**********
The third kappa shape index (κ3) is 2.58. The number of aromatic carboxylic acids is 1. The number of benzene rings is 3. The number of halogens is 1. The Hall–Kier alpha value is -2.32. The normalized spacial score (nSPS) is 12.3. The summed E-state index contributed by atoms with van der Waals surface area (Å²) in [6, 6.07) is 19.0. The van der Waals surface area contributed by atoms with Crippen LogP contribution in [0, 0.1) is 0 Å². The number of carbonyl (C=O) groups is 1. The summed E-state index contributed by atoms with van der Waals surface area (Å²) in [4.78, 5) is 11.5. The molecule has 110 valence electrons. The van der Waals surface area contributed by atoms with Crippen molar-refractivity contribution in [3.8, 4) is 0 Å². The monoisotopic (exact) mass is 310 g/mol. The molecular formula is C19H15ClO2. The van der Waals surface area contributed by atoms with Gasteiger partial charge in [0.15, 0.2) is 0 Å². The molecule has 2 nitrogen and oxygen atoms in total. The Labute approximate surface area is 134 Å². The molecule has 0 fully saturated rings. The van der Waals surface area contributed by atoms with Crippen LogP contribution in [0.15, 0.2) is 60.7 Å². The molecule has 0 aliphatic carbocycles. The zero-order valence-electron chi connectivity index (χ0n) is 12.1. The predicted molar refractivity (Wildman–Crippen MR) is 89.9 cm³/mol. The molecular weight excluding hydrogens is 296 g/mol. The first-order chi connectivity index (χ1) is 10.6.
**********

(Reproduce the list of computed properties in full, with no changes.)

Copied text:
The third kappa shape index (κ3) is 2.58. The number of aromatic carboxylic acids is 1. The number of benzene rings is 3. The number of halogens is 1. The Hall–Kier alpha value is -2.32. The normalized spacial score (nSPS) is 12.3. The summed E-state index contributed by atoms with van der Waals surface area (Å²) in [6, 6.07) is 19.0. The van der Waals surface area contributed by atoms with Crippen LogP contribution in [0, 0.1) is 0 Å². The number of carbonyl (C=O) groups is 1. The summed E-state index contributed by atoms with van der Waals surface area (Å²) in [4.78, 5) is 11.5. The molecule has 110 valence electrons. The van der Waals surface area contributed by atoms with Crippen molar-refractivity contribution in [3.8, 4) is 0 Å². The monoisotopic (exact) mass is 310 g/mol. The molecular formula is C19H15ClO2. The van der Waals surface area contributed by atoms with Gasteiger partial charge in [0.15, 0.2) is 0 Å². The molecule has 2 nitrogen and oxygen atoms in total. The Labute approximate surface area is 134 Å². The molecule has 0 fully saturated rings. The van der Waals surface area contributed by atoms with Crippen LogP contribution in [0.15, 0.2) is 60.7 Å². The molecule has 0 aliphatic carbocycles. The zero-order valence-electron chi connectivity index (χ0n) is 12.1. The predicted molar refractivity (Wildman–Crippen MR) is 89.9 cm³/mol. The molecular weight excluding hydrogens is 296 g/mol. The first-order chi connectivity index (χ1) is 10.6.